When purchasing any property in Australia, most buyers have to pay stamp duty, which is sometimes also referred to as transfer duty. This is a tax levied by state and territory governments. When buying off the plan, some buyers can apply for an exemption or concession.

This means that depending on your circumstances, you may be able to reduce how much stamp duty you pay, or avoid paying it altogether. The stamp duty concession for off-the-plan property purchases could be available for eligible first home buyers or people who intend to have the property as their principal place of residence, while investors are generally not eligible for these concessions. In the case of Victoria, for example, the concession typically reduces the cost of stamp duty by deducting construction costs incurred on or after the contract date from the contract price.

Check with your state or territory government to see if any exemptions or concessions apply in your case. Where concessions are available, it’s worth keeping in mind that the rule for calculating stamp duty can depend on a number of factors, including the location, contract price, whether you are a first home buyer and whether you’re buying the home as an investment or to live in. Canstar’s Stamp Duty Calculator can help you work out how much that might be.

Developer Incentives

As a way of enticing buyers to purchase something they can’t yet physically experience, some developers may offer lower prices or other incentives for off-the-plan projects. This could mean the purchase price ends up being less than for an existing property of a similar style.  This sales tactic is often seen in situations where the developer hasn’t yet started construction.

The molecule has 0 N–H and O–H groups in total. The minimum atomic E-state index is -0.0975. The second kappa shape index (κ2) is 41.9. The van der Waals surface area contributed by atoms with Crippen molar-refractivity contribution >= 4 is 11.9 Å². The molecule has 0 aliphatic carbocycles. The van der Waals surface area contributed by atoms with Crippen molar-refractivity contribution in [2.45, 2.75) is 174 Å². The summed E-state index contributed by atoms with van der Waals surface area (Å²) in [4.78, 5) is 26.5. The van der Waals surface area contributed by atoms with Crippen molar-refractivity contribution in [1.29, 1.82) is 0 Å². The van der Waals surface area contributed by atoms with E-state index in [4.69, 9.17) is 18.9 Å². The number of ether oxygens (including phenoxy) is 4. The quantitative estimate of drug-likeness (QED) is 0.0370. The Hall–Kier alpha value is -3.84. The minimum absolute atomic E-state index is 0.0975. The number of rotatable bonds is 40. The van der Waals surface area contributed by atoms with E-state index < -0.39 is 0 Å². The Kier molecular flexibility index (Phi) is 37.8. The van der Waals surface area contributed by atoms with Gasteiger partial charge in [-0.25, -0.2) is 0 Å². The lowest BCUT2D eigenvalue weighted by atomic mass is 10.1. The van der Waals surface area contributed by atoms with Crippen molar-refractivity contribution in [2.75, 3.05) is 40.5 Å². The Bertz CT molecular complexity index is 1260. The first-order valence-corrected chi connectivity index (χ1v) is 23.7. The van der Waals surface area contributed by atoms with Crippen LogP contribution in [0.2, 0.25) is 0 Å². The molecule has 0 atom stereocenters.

The developer may also offer other, non-monetary benefits for those willing to buy sight-unseen, such as the option of furniture packages, or membership to gyms or car-sharing schemes.

It’s worth keeping in mind incentives shouldn’t be considered in isolation, but as part of the overall risks of benefits of the purchase decision.

Capital growth

If house prices happen to go up in your area after you have signed a sales contract for an off-the-plan-property, there’s the potential that your property could actually increase in value by the time it’s finished being built.

This lift could mean that your loan-to-value ratio (LVR) goes down. Here is an example of how an increase in property value could reduce your LVR, excluding any extra fees or costs that your lender may charge:

  • Let’s say you purchase a property for $400,000 and you have a deposit saved up of $80,000, meaning you need to borrow $320,000. This means your LVR would be 80% because $320,000 is 80% of $400,000.
  • A few years later when the property is completed and it’s time to pay, the value might have gone up to $450,000. If you haven’t been able to save more and still need to borrow $320,000, your LVR would go from 80% to around 71%.

A lower LVR could help you avoid paying the added cost of Lenders Mortgage Insurance (LMI) – a fee which is sometimes charged to borrowers who put down a deposit of less than 20% of the total value of the property they’re buying.

More time to save